Young is also the editor of various anthologies and poetry collections. These include volumes of the work of Lucille Clifton and John Berryman, music-poetry anthologies of jazz and blues verse anthologies of poetry about “food & drink” and about “grief & healing, and compilations drawn from the work of a new generation of African American writers.
Young’s writing has been featured on National Public Radio and in publications such as The New Yorker, The New York Times Book Review, Ploughshares, Kenyon Review, Callaloo, as well as in anthologies such as Scribner's annual series of Best American Poetry volumes.
After Young earned an MFA in Creative Writing from Brown University, he worked as an assistant professor at the University of Georgia until 2001, when he became a professor of poetry at Indiana University-Bloomington. In 2005 Young became a chaired professor in English and creative writing at Emory University in Atlanta, where he remained until 2016. During his tenure at Emory, he also served as curator of Emory Libraries’ extensive poetry collection, and in 2008 his duties expanded to comprise the libraries’ literary collections of books and manuscripts.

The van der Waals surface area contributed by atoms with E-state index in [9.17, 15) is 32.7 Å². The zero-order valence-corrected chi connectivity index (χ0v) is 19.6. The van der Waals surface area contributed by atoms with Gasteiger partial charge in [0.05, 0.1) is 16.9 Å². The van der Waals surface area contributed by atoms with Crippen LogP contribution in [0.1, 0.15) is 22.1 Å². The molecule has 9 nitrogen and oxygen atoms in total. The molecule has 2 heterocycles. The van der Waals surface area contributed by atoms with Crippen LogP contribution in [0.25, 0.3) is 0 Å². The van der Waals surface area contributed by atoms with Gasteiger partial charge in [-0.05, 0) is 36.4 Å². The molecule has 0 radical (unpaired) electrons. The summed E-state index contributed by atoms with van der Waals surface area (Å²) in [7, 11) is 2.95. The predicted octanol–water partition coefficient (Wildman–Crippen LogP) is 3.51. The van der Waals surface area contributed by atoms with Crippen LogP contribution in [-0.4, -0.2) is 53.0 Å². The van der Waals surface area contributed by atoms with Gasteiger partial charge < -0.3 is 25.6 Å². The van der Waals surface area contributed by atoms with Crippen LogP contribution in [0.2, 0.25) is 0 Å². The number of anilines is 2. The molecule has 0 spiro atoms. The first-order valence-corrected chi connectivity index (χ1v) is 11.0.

Young's academic honors include a Stegner Fellowship in poetry at Stanford University, Guggenheim Foundation Fellowship, a MacDowell Colony Fellowship, and a National Endowment for the Arts poetry fellowship. Awarded an honorary doctorate from Beloit College in 2014, he was elected a member of the American Academy of Arts and Sciences in 2016.
1Kelly A.E. Mason, “A Poet Who Is Wary of the 'Burden of Representation,'” http://www.thecrimson.com/article/1992/6/4/a-poet-who-is-wary-of/
2Kevin Young, “Black Maria,” http://kevinyoungpoetry.com/black-maria.html.
3“Poet Kevin Young,” https://www.poets.org/poetsorg/poet/kevin-young
Photograph of Kevin Young by Melanie Dunea.
The following editions of works by Kevin Young are held by UGA’s Hargrett Library:
Most Way Home. New York: William Morrow, 1995.
“Southern University, 1962.” Broadside. (With Rory Golden) Tuscaloosa: University of Alabama, 1998.
To Repel Ghosts : Five Sides in B Minor. Cambridge, Mass.: Zoland, 2001.
Jelly Roll: A Blues. New York: Knopf, 2003.
Black Maria : Being the Adventures of Delilah Redbone & A.K.A. Jones. New York: Knopf, 2005.
To Repel Ghosts : Remixed from the Original Masters. New York: Knopf, 2005.
For the Confederate Dead. New York: Knopf, 2007.
Dear Darkness. New York: Knopf, 2008.
Breviary. Winona, MN: Sutton Hoo Press, 2009.
Ardency : A Chronicle of the Amistad Rebels : Being an Epic Account of the Capture of the Spanish Schooner Amistad by the Africans on Board ... New York: Knopf, 2011.
The Grey Album : On the Blackness of Blackness. Minneapolis, MN: Graywolf, 2012.
Book of Hours. New York: Knopf, 2014.
Blue Laws: Selected & Uncollected Poems, 1995-2015. New York: Knopf, 2016.
Bunk: the Rise of Hoaxes, Humbug, Plagiarists, Phonies, Post-facts, and Fake News. Minneapolis, MN: Graywolf, 2017.
Brown: Poems. New York: Knopf, 2018.